The deal caps off a tumultuous period for Grubhub, which as Maloney noted was also created through a combination with another rival, Seamless. The company has been in play for months and until just days ago was in acquisition talks with Uber Eats.

Talks with Uber broke down and the deal with Just Eat Takeaway came together.

“Like ridesharing, the food delivery industry will need consolidation in order to reach its full potential for consumers and restaurants,” an Uber spokesperson said in an emailed statement. “That doesn’t mean we are interested in doing any deal, at any price, with any player.”

Online food delivery has been a tough gig: on one hand, very popular with consumers, but on the other, an extremely commoditised and competitive business, where companies need to spend huge amounts of money to gain and keep customers.

One solution to that cycle has been to take out rivals and get better economies of scale on operations. This has been the route so far with Just Eat Takeaway and Grubhub, which combined say they will be profitable and can now focus on improving margins further.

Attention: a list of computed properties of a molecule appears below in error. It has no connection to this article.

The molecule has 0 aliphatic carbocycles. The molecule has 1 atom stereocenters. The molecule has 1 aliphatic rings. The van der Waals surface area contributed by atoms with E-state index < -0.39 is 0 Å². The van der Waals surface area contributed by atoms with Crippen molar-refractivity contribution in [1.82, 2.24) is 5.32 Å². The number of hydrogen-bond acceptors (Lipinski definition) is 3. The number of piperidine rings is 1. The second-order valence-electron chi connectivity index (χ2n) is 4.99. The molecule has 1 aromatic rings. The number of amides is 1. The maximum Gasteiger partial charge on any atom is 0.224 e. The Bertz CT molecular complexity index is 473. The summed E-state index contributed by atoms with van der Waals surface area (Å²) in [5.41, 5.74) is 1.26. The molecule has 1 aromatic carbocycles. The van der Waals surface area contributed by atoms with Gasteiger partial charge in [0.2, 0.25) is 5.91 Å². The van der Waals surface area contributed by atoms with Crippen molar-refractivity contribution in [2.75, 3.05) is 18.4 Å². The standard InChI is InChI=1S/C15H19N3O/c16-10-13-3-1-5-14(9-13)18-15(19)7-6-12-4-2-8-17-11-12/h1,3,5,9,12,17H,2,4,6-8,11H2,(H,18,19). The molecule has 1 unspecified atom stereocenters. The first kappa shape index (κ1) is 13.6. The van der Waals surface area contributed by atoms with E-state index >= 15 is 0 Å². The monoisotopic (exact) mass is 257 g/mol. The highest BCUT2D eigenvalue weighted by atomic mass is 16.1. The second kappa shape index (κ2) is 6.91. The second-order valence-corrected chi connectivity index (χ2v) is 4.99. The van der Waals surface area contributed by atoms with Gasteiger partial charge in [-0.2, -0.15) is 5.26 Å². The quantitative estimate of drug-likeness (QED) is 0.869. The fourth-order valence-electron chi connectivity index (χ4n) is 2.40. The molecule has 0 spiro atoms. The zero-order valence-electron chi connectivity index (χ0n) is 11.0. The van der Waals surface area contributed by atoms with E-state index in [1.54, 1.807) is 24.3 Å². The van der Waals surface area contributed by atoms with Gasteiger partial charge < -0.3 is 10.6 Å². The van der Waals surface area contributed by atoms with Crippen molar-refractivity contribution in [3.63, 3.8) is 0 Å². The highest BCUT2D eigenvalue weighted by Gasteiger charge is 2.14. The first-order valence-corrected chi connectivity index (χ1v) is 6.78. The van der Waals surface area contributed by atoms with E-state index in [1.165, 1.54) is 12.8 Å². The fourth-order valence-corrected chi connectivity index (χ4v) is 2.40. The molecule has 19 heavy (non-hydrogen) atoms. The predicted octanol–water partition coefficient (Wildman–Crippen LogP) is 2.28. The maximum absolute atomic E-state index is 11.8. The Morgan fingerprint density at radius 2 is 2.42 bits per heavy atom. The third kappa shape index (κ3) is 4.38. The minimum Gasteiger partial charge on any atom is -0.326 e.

But for the others in the space, the big question now will have to be: which players will consolidate next? In the US, in addition to Uber Eats, there is also Postmates and Doordash, while the European market has Deliveroo, in addition to a plethora of smaller players in both markets.

Startups – TechCrunch

Uber shares tumble 5% as reports indicate it will lose Grubhub deal to European rival

Update: Just Eats Takeaway confirmed today in a release that “it is in advanced discussions with Grubhub regarding an all-share combination of Just Eat Takeaway.com with Grubhub .” More when we have it.

Reports this morning indicate that Uber, the American ride-hailing giant with a global footprint, will lose out on its attempt to buy Grubhub, an American food ordering and delivery service. Uber competes with Grubhub domestically with its Uber Eats service; a tie-up between the two could have given Uber suffocating market share in the United States, and thus improved economics.